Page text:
I’ve been traveling to Southern California on and off for most of my life, and much more frequently since 2006 when I met my wife, but in all that time, one bucket list item has been conspicuously missing from my “completed” list. I’d never seen the Hollywood sign. That’s especially shocking considering I usually fly in and out of LAX, and Hollywood isn’t that far out of the way on the drive to the Inland Empire. While in town for the UPGRD meetup in LA at the end of February, I decided it was time to seek it out and cross it off life’s to-do list. You’d figure that finding arguably the country’s most famous landmark would be a quick and easy thing to do on a weekend, right?
Well, not so much, at least when you’re in a hurry. The official website for the Hollywood sign lists two official viewpoints, one at the Griffith Park Observatory and the other at the Hollywood & Highland Center at the corner of Hollywood Boulevard and Highland Avenue. There are decent views of the sign from the 4th floor of the Hollywood & Highland Center, with Hollywood itself as the backdrop, but Mount Lee is partially obstructed, and because you’re so far away, you need a zoom lens to get a good shot. Plus, the sign itself can be “dimmed” by haze and smog depending on weather conditions. As for the observatory, that’s a fine attraction by itself, and several hiking trails lead to excellent views of the sign, but with only about three hours to kill, we simply didn’t have time. Sooo…back to the drawing board.
A little research and some Google Maps-fu suggested Lake Hollywood Park might be a good place. The “Hollywood Sign Great View” sticker was a dead giveaway, of course.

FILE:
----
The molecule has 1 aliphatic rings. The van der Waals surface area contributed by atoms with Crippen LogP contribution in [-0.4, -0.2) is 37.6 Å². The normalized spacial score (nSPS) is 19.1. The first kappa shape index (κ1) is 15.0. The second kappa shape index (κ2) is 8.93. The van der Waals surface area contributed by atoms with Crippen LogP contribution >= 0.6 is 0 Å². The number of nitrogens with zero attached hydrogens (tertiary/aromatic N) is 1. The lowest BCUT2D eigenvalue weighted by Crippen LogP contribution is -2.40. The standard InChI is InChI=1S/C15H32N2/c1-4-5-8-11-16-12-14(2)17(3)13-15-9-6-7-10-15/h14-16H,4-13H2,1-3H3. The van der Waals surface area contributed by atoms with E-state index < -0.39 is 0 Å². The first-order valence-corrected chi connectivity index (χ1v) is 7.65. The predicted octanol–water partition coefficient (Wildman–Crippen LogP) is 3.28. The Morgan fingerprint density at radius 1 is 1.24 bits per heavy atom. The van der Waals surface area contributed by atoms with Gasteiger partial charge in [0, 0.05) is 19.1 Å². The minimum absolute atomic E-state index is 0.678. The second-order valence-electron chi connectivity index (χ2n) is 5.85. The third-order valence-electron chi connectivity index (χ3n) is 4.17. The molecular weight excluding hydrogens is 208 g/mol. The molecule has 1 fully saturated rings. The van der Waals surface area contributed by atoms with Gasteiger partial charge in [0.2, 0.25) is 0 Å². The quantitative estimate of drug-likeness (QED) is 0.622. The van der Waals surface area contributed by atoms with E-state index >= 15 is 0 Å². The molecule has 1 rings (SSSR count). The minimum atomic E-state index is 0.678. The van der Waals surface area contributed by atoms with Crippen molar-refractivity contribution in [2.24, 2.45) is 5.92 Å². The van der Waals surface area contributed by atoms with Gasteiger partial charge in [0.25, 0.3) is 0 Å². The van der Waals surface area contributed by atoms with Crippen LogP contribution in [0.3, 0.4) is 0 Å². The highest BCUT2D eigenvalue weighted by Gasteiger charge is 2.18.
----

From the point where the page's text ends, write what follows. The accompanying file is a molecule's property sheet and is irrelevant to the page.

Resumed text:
The park looks easy enough to get to – just a couple of miles from the 101 freeway at Cahuenga Pass – but looks can be deceiving. The streets in this area are steep and narrow, they can switch directions and change names several times, and it is easy to accidentally take a wrong turn and wind up at a tight dead end where it’s difficult to turn around. Nevertheless, after taking good notes and taking a wrong turn only once, and with little traffic at midday on a Saturday, we made it to the “Great View” on Canyon Lake Drive in about 40 minutes from LAX. Google Maps didn’t lie. You’ll find a small dog park on the left, and there really was a great view awaiting us.
A great view of the sign, and no people!
My wife Prita playing movie star for a day
A not-so-great selfie of yours truly
This is about as good a spot as any to take a photo of the sign. There is ample (legal) parking available by the dog park on both sides of the road, and there is a large, mostly clear meadow to frame your shots. Most of all, despite all the hype I’d been seeing on the internet about hordes of tourists and gawkers looking for sign shots, as you can see, there aren’t very many people here at all. If you want something a little more adventurous, the northern end of the park connects to the trail system, where you can hike or scamper along the hills to get a better view of the sign, or Los Angeles off to the south.
To get to this spot, take the exit for Cahuenga Blvd. and Mulholland Drive off of the 101 (Hollywood Freeway) northbound. Pass Mulholland, and turn right at Wonder View Drive. At what appears to be the end of the street, turn right, then immediately left again to continue on Wonder View. Pass the traffic circle, turn right at the end of the street, then immediately right again on Lake Hollywood Drive. Lake Hollywood Drive will change names to Tahoe Drive. Continue and turn right at the end of the street (Canyon Lake Drive). The dog park entrance is on the left. NOTE: some websites suggest you can get even better views by continuing down Canyon Lake to the Beachwood and Hollywoodland neighborhoods. There is a semi-official viewing point maybe 1/4 mile further down the street, but I wouldn’t suggest going any further. The locals in those neighborhoods hate tourists looking for the sign. I mean, they REALLY don’t like tourists. If you can’t resist, please, be courteous, park only where legally allowed, don’t block driveways or fire lanes, and most importantly, don’t stand in the middle of the street to take a photo. As narrow and winding as the streets are, that’s just asking for trouble.